Private sector, civil society groups stunned after address by President
The Private sector and civil society groups were invited to meet with President David Granger at his residence –State House—located at Main Street, Georgetown and they expected to interact with him.
However, the President walked out of the Baridi Benab where the ‘engagement’ was held immediately after his presentation.
Veteran trade unionist Lincoln Lewis, who is also the General Secretary of the Guyana Trades Union Congress (GTUC), told the media that he believes the political leaders are losing a “golden opportunity” to address the issue of governance.
“As he presented, I felt that I would have at least been given the opportunity to make a comment because I have my concerns,” Lewis told the media.
He added that “as the President and the Leader of the Opposition concentrate on the whole question of naming of the Chairman of the Elections Commission and the issue of free, fair or credible elections…they are losing a golden opportunity to address the issues that border on governance in this country.”
Lewis believes that the political leaders need to look beyond elections and speak about governance issues which will exist.
President of the GTUC Coretta McDonald noted that while some clarifications were given on some issues, the invitees were “left shocked” because they attended the event to be able to ask questions.
“The thing is we represent quite a lot of this population and our members (are) asking questions and if we have no answers to give them then you can imagine what is going to happen,” she said.
McDonald added that there is a lot of tension in the communities but the union will now have to seek other avenues to have their concerns addressed.
The GTUC was comforted by the fact that the President committed to continuing meetings with the Opposition Leader to iron out the appointment of a new GECOM Chair.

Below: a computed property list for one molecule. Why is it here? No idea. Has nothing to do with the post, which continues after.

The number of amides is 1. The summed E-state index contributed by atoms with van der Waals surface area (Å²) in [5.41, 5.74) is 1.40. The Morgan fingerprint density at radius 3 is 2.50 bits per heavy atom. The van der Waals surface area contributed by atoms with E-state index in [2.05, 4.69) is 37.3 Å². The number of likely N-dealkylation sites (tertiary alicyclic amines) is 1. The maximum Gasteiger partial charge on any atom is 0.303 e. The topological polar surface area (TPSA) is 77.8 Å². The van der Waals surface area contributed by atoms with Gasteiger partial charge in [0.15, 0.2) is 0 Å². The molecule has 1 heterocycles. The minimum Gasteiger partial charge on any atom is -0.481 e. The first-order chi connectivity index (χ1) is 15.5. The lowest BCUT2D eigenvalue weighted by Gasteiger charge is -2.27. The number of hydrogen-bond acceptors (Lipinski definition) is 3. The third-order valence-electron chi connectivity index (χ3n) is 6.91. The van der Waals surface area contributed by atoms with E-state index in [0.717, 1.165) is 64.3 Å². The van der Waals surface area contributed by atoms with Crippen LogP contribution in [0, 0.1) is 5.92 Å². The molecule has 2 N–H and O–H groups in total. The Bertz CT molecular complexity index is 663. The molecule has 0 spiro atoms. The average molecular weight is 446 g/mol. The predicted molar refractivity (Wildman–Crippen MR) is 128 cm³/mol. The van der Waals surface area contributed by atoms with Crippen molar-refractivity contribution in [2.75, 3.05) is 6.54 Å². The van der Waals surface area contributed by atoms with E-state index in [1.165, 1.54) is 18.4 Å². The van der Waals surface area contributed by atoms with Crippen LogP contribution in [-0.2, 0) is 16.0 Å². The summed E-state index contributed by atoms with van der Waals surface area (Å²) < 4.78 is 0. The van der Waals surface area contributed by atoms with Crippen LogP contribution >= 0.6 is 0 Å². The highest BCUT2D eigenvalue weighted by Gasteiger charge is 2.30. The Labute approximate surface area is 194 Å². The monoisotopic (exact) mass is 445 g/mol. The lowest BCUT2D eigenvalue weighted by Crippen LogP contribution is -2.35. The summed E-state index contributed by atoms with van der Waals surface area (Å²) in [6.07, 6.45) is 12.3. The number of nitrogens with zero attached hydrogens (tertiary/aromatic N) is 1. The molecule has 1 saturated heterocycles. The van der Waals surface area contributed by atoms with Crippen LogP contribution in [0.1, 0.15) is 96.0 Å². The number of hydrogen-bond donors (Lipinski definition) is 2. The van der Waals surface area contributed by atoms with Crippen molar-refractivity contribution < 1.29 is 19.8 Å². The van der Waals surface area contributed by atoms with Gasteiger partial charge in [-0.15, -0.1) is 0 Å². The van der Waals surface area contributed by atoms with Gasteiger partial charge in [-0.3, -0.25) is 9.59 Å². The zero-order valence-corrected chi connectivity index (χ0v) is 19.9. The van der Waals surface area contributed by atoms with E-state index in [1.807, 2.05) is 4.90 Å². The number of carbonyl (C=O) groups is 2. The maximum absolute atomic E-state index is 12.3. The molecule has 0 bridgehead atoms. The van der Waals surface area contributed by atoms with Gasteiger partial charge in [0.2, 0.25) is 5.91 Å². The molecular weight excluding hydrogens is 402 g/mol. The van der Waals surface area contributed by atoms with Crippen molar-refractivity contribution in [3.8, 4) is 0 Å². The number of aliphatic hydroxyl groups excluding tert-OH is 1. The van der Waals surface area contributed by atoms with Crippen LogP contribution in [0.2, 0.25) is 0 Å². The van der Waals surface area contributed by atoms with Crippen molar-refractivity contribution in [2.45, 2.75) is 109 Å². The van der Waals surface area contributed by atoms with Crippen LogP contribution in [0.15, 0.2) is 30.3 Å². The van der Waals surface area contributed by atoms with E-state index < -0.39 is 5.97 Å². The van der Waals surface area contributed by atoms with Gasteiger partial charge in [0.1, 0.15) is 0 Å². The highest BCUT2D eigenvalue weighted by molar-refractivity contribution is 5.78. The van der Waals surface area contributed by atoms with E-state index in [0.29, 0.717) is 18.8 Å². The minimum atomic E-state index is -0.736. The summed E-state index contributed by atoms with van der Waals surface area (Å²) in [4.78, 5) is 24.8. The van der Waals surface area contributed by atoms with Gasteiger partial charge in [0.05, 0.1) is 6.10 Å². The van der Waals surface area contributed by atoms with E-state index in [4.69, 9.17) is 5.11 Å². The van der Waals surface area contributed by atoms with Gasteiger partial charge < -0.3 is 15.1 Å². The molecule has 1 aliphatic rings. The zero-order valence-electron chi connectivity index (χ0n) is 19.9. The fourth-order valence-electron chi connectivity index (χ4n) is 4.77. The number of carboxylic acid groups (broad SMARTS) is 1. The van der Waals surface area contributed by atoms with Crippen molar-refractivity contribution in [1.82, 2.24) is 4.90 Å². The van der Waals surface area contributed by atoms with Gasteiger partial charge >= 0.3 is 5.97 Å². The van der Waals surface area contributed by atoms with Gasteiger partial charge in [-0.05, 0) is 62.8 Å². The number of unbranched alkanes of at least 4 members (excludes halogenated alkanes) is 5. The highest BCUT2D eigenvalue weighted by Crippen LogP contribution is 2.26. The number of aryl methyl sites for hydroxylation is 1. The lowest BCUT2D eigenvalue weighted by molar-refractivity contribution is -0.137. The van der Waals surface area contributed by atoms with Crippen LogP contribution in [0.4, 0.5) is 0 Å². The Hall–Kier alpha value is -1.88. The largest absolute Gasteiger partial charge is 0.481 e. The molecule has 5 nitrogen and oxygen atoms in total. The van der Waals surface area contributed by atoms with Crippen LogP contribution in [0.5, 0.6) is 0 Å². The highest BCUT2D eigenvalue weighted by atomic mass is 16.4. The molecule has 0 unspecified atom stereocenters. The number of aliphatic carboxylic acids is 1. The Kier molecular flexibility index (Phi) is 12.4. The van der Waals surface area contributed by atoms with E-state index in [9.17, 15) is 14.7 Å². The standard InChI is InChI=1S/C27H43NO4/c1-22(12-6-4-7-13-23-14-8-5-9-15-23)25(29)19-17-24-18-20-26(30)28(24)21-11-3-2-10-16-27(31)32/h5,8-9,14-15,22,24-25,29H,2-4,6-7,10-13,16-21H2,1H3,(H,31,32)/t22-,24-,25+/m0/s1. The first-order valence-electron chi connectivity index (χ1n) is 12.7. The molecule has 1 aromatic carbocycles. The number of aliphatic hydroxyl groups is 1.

The persons invited to listen to the address were from the GTUC, the Guyana Public Service Union (GPSU), the Guyana Manufacturing and Services Association (GMSA), the Guyana Human Rights Organisation, the Guyana Agricultural and General Workers Union (GAWU), the Central Islamic Organisation of Guyana (CIOG), the Private Sector Commission (PSC), a Hindu organisation and several others.
President of the GCCI Nicholas Boyer, in an invited comment to the media, said he is concerned with the fact that the President, in his address, outlined that the court cannot determine when to hold an election.
“We obviously saw the Chief Justice [Roxanne George-Wiltshire]…said elections must be held [by September 18]…so that is something that is conflicting with that the President said that the Courts can’t say…and it causes some concern because there are two conflicting interpretations,” he noted.
Boyer was referring to a comment made by the Chief Justice Tuesday that elections ought to be held by September 18 unless the National Assembly extends that date.
The President, on the other hand, said: “No other agency or organ of the state has responsibility for elections. The independence of the Elections Commission is safeguarded by the Constitution.”
He added: “It is insulated from political influence, instruction and interference. The President cannot influence, the President cannot instruct, the President cannot interfere, the President cannot tell the Elections Commission when elections must be held neither can the Courts.”
The President’s comments were made as part of a written speech, similar to one read to members of the Diplomatic Corps earlier in the day.
The President also committed to free and fair elections, to complete the process for the consensual appointment of a new GECOM chair and to upholding the Constitution of Guyana.
Thursday afternoon’s meeting was the President’s first with the members of the business community and civil society since a No-Confidence motion toppled his Government and left it in caretaker mode.